A moving tale of ordinary soldiers in a great conflict who find solace in music.

SOLDIER SONG

A TRUE STORY OF THE CIVIL WAR

One song was embraced by both sides of the very bloody conflict: “Home Sweet Home.”

In December 1862, Union troops fought Confederate troops along the Rappahannock River in Virginia at the Battle of Fredericksburg. Levy’s narrative of the fighting is brief but detailed; she focuses her attention on the young combatants who faced harsh winter conditions in camp and who wrote letters home and sang spirited war songs to cheer their efforts. On both sides, their days were filled with music: music for waking up, music for eating, and music for cleaning up. “Dixie,” sung by the South, was answered by “Yankee Doodle,” sung by the North. But Christmas was coming, and one song, which originated in an opera, was soon voiced by both sides: “Home Sweet Home.” The message of the song—longing for home and family—was poignant; still, the fighting soon resumed. Excerpts from letters as well as verses and musical notations from the songs intersperse the pages and reinforce the humanity that could be present on the battlefield. The softly textured illustrations in blue and orange provide views of the fighting, the soldiers, and the encampments, Ford’s lines giving everything a homespun feel.

A moving tale of ordinary soldiers in a great conflict who find solace in music. (notes on the war, the battle, the song, Civil War timeline, bibliography, quotation sources) (Informational picture book. 9-12)

Pub Date: Feb. 7, 2017

ISBN: 978-1-4847-2598-6

Page Count: 80

Publisher: Disney-Hyperion

Review Posted Online: Dec. 21, 2016

Kirkus Reviews Issue: Jan. 15, 2017

Did you like this book?

No Comments Yet

A delicious confection and much more: it shows that the human heart is delicate, that it matters, and that it must be...

CIRCUS MIRANDUS

One strange afternoon, 10-year-old Micah Tuttle finds out that magic is real.

Micah always thought Grandpa Ephraim’s wild stories of the centuries-old Circus Mirandus were spun solely for his amusement. But when his dying grandfather writes a letter to the “Lightbender,” hoping to call in the miracle the magician had promised him as a boy, Micah learns the stories were true, and the appearance of Ms. Chintzy, the circus’ cantankerous parrot messenger, clinches the deal. Happily, Micah finds a loyal if somewhat challenging friend to help him track down the elusive light-bending magician: the magic-leery, science-minded Jenny Mendoza. Their budding rapport is nuanced and complex, a refreshing illustration of how absolute like-mindedness is not a prerequisite for friendship. On one level, the book is a fantastical circus romp, with fortunetelling vultures and “a wallaby that could burp the Greek alphabet.” On another, it’s both serious and thick with longing: Micah’s ache for the companionship of his once-vital guardian-grandfather; Grandpa Ephraim’s boyhood yearning for his absent father, as fleshed out in flashbacks; the circus founders’ desire to keep enchantment alive in a world where “faith is such a fragile thing.”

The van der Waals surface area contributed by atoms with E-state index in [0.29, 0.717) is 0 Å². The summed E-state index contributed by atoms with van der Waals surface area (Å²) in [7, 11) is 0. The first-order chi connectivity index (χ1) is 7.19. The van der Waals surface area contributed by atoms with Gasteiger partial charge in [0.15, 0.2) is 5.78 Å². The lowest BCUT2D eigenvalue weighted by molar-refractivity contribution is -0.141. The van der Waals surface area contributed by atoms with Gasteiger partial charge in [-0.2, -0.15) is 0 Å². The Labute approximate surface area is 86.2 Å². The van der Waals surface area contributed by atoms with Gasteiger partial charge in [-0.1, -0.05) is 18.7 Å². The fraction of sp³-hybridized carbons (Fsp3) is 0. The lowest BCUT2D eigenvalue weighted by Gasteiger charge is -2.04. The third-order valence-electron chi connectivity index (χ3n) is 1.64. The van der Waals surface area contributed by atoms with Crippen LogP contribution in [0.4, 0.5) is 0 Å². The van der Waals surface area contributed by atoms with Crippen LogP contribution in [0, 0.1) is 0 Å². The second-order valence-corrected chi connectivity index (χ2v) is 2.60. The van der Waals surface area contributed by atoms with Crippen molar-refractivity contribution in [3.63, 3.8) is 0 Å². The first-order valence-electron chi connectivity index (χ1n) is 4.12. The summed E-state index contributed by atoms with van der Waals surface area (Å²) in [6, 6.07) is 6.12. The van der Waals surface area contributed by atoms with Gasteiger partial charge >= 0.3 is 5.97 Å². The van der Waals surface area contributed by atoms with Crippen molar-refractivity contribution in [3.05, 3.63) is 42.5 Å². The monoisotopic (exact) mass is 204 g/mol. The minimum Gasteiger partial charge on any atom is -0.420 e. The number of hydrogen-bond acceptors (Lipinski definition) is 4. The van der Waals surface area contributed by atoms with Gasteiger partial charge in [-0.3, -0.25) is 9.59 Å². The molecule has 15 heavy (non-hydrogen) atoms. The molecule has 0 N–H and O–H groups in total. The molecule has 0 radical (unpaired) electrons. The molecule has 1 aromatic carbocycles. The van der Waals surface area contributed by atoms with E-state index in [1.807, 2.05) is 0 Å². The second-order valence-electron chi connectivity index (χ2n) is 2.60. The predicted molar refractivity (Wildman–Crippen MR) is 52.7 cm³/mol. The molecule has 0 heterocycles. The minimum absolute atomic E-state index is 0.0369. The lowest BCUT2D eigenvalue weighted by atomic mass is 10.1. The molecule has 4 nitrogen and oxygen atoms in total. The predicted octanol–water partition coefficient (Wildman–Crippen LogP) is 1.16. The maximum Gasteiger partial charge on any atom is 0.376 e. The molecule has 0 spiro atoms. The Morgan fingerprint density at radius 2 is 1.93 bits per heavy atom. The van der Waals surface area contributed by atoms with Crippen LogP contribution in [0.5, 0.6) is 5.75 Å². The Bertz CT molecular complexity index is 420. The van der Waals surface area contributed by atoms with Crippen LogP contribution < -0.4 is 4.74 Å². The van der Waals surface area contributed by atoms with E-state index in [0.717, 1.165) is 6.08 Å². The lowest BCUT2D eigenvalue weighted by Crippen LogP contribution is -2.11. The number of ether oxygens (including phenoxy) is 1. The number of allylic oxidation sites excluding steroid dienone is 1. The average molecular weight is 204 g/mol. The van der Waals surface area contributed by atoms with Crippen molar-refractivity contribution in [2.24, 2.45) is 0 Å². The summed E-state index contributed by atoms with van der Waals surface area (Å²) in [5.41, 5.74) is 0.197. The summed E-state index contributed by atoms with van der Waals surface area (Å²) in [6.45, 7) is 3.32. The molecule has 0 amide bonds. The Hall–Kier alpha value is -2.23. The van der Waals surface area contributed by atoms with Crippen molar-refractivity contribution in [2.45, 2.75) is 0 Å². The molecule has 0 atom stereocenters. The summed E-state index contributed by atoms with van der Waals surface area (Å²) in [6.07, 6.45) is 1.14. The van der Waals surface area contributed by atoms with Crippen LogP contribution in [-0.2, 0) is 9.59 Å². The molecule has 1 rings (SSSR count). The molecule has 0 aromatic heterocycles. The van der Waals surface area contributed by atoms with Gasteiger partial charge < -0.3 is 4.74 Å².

A delicious confection and much more: it shows that the human heart is delicate, that it matters, and that it must be handled with care. (Fiction. 9-12)

Pub Date: June 2, 2015

ISBN: 978-0-525-42843-5

Page Count: 304

Publisher: Dial Books

Review Posted Online: March 3, 2015

Kirkus Reviews Issue: March 15, 2015

Did you like this book?

No Comments Yet

A satisfying, winning read.

Our Verdict

  • Our Verdict
  • GET IT

  • Kirkus Reviews'
    Best Books Of 2016

  • New York Times Bestseller

BOOKED

Nick Hall is a bright eighth-grader who would rather do anything other than pay attention in class.

Instead he daydreams about soccer, a girl he likes, and an upcoming soccer tournament. His linguistics-professor father carefully watches his educational progress, requiring extra reading and word study, much to Nick’s chagrin and protest. Fortunately, his best friend, Coby, shares his passion for soccer—and, sadly, the unwanted attention of twin bullies in their school. Nick senses something is going on with his parents, but their announcement that they are separating is an unexpected blow: “it’s like a bombshell / drops / right in the center / of your heart / and it splatters / all across your life.” The stress leads to counseling, and his life is further complicated by injury and emergency surgery. His soccer dream derailed, Nick turns to the books he has avoided and finds more than he expected. Alexander’s highly anticipated follow-up to Newbery-winning The Crossover is a reflective narrative, with little of the first book’s explosive energy. What the mostly free-verse novel does have is a likable protagonist, great wordplay, solid teen and adult secondary characters, and a clear picture of the challenges young people face when self-identity clashes with parental expectations. The soccer scenes are vivid and will make readers wish for more, but the depiction of Nick as he unlocks his inner reader is smooth and believable.

A satisfying, winning read. (Fiction. 10-12)

Pub Date: April 5, 2016

ISBN: 978-0-544-57098-6

Page Count: 320

Publisher: HMH Books

Review Posted Online: Jan. 9, 2016

Kirkus Reviews Issue: Jan. 15, 2016

Did you like this book?

more